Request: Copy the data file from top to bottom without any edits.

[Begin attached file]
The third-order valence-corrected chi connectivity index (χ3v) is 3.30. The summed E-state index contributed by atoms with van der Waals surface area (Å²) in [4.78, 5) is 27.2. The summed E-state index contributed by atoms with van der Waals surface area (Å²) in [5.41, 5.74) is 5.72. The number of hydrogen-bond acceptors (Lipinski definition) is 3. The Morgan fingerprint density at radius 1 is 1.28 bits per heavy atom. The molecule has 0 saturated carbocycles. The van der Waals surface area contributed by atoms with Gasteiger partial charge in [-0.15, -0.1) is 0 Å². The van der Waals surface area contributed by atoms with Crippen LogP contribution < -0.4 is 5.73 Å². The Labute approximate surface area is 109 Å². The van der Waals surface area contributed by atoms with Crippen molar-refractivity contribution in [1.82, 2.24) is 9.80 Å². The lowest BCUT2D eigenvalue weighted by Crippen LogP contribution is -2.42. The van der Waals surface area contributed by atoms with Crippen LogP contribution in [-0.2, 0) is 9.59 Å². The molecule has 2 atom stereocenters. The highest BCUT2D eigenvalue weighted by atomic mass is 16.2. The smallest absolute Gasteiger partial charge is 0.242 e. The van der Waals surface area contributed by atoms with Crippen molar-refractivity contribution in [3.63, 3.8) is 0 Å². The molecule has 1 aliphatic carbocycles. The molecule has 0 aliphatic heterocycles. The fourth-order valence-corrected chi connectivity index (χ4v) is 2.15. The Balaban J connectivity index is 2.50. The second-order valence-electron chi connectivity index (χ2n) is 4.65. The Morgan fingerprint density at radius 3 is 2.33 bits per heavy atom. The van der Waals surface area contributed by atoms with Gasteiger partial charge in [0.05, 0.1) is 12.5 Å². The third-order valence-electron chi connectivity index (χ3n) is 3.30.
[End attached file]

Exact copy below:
The third-order valence-corrected chi connectivity index (χ3v) is 3.30. The summed E-state index contributed by atoms with van der Waals surface area (Å²) in [4.78, 5) is 27.2. The summed E-state index contributed by atoms with van der Waals surface area (Å²) in [5.41, 5.74) is 5.72. The number of hydrogen-bond acceptors (Lipinski definition) is 3. The Morgan fingerprint density at radius 1 is 1.28 bits per heavy atom. The molecule has 0 saturated carbocycles. The van der Waals surface area contributed by atoms with Gasteiger partial charge in [-0.15, -0.1) is 0 Å². The van der Waals surface area contributed by atoms with Crippen LogP contribution < -0.4 is 5.73 Å². The Labute approximate surface area is 109 Å². The van der Waals surface area contributed by atoms with Crippen molar-refractivity contribution in [1.82, 2.24) is 9.80 Å². The lowest BCUT2D eigenvalue weighted by Crippen LogP contribution is -2.42. The van der Waals surface area contributed by atoms with Crippen LogP contribution in [-0.2, 0) is 9.59 Å². The molecule has 2 atom stereocenters. The highest BCUT2D eigenvalue weighted by atomic mass is 16.2. The smallest absolute Gasteiger partial charge is 0.242 e. The van der Waals surface area contributed by atoms with Crippen molar-refractivity contribution in [3.63, 3.8) is 0 Å². The molecule has 1 aliphatic carbocycles. The molecule has 0 aliphatic heterocycles. The fourth-order valence-corrected chi connectivity index (χ4v) is 2.15. The Balaban J connectivity index is 2.50. The second-order valence-electron chi connectivity index (χ2n) is 4.65. The Morgan fingerprint density at radius 3 is 2.33 bits per heavy atom. The van der Waals surface area contributed by atoms with Gasteiger partial charge in [0.05, 0.1) is 12.5 Å². The third-order valence-electron chi connectivity index (χ3n) is 3.30.